Jack, Jake, chalk and chaps 

Chinatown: Special Collector's Edition
Paramount Home Entertainment

The Two Jakes: Special Collector's Edition
Paramount Home Entertainment

There's not much left to say about director Roman Polanski's brilliant Chinatown that hasn't been said, ad nauseam. To quote from Roger Ebert's original 1974 review, "It's a 1940s private-eye movie that doesn't depend on nostalgia or camp for its effect, but works because of the enduring strength of the genre itself."

The film has understandably hit "classic" status, and is an astonishing — and rare — example of a project where every element of the end result works perfectly, from Robert Towne's script to acting turns by Jack Nicholson, Faye Dunaway and John Huston, from Jerry Goldsmith's haunting score to the love-letter cinematography of a noir Los Angeles in full color, all played out under the genius vision of Polanski.

So, having said all that — and given that most film fans know Chinatown up one side and down the other — why do we need this rerelease?

Ah yes, the bonus features, for all you "special collectors." Between the four featurettes — Chinatown: Style, Acting Chinatown, Chinatown: The Classic and Chinatown: The Beginning and the End! — you'll learn more than you ever wanted to know about the tour-de-force. The pieces are superbly executed, with interviews from Nicholson, Polanski, Towne and infamous producer Robert Evans; it's insightful, revealing stuff that shows how a not-always-in-synch production can still create a thing of utter beauty.

The same can't be said of The Two Jakes, a disappointing 1990 Chinatown sequel.

Set in 1948 and directed by star Jack Nicholson, whose helming credits also include Drive, He Said and Goin' South, the icon is a cartoonish reprise of his svelte, sexy, J.J. Gittes of Chinatown fame. Nicholson's pneumatic, shoulder-padded suits look like they were cut for Raymond Burr on a scotch-and-potatoes bender, and, for some reason, Jack wears Blues Brothers-esque shades the size of 3-D giveaway glasses.

The plodding story (scripted by Chinatown alum Robert Towne) follows now well-established private investigator Gittes in a postwar L.A. tale of alleged adultery-cum-murder involving land developer Jake Berman, played efficiently by Harvey Keitel.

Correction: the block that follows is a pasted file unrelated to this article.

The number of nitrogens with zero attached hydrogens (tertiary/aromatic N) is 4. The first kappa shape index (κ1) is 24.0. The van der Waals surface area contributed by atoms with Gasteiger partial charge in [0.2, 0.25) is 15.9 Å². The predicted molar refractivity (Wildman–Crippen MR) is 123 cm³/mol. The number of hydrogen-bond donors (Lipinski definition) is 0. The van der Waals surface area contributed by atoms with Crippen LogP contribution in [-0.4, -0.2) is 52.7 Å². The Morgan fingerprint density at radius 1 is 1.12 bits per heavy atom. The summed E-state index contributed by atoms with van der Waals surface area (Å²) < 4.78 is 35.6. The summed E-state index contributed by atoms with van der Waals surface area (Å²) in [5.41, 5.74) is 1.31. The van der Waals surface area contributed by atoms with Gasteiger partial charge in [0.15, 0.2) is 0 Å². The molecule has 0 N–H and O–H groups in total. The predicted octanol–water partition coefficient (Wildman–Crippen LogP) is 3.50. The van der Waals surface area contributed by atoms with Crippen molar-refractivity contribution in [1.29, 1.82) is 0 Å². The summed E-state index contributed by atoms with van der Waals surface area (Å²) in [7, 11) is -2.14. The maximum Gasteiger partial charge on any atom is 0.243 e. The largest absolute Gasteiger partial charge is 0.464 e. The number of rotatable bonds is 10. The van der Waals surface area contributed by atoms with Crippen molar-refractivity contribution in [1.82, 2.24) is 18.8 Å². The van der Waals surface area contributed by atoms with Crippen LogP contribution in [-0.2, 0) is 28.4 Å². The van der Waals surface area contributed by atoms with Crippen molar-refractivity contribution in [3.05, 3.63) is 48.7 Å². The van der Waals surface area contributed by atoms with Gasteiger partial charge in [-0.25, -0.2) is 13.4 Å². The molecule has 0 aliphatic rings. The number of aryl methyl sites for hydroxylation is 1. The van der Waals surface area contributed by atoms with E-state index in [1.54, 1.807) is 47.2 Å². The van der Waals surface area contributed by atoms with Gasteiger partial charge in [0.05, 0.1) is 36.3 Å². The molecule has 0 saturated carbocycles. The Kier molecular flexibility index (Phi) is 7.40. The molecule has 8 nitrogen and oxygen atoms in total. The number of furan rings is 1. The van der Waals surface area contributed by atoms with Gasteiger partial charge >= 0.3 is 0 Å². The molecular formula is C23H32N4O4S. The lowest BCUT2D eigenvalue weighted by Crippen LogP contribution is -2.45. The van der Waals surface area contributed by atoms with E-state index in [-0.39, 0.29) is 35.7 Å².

You want this thing to work, if for no other reason than the delicious aftertaste of the original, but it doesn't measure up, on any level. The film was years in the making, and the confusion shows.

As for bonus offerings, we get merely one. A featurette called Jack on Jakes that gives some enlightening background on the project that was originally designed as a trilogy. The third installment is (and perhaps thankfully) nowhere in sight.

Where Chinatown sings, The Two Jakes stutters, proving that two isn't always better than one. —Peter Gilstrap

 

Chalk
Arts Alliance America

Chalk begins with the ominous stat that 50 percent of teachers quit within the first three years. So the tone is set for what might be a serious documentarian's look into the teaching profession. But director Mike Akel's Chalk ain't a doc, really, despite looking and sounding like one.

It's a clever film that reveals humorously the true-life frustrations of neophyte high-school teachers. It follows four of them though a school year that brims with challenges. First-year teacher Mr. Lowery (Troy Schremmer) is horribly unprepared to manage his classroom while second-year PE instructor Coach Webb (Janelle Schremmer) struggles to enforce the school policies ignored by her peers and principals. She's an unmarried female coach with short hair, a stereotype that doesn't go unnoticed. The gregarious Mr. Stroope (Chalk co-writer, Chris Mass) spends more time befriending his students — hence the Teacher of the Year campaign they've launched — than enlightening them. But he runs his history class like a well-oiled political machine. Mrs. Reddell (Shannon Harrigan) is a former teacher promoted to assistant principal. It's a grueling gig because teachers expect her to side with them in their petty squabbles. But she's little more than a bumbling warden.

Chalk sees many funny moments and underlying truths. The politically relevant observations and poignant bits involving Mr. Lowery's evolution add to the fun. Fans of Christopher Guest films, take note. —Paul Knoll

 

Cruising
Warner Home Video

If you like serial killers, Al Pacino and wonder what the gay bar scene was like back in the pre-AIDS glory years, then 1980's Cruising is your cup of leather-clad man-tea. Plot-wise, Pacino plays a straight NYPD beat cop selected to go under deep cover as a queer leather enthusiast in search of a psychotic murderer targeting chaps who favor chaps.

The film is a worthy William Friedkin effort, a fascinating homo-noir piece that follows Pacino's descent not only into the S&M leather bar subculture but into his own psyche. In its initial release, Cruising sparked plenty of outrage and indignation, not the least of which came from the gay world it depicted (many sensationalistic scenes were filmed on location in some of New York's notorious sex clubs).

Bonus extras include two interesting featurettes, wherein the director defends his work. Among other claims, he says that it's a murder mystery that just happened to be set against a gay backdrop, a ridiculous notion at best. Exploitative or not, the gay world is the star of the show. Taken as a period piece of a long-gone world or a somewhat confusingly plotted thriller, it's still a film that merits watching. —Peter Gilstrap

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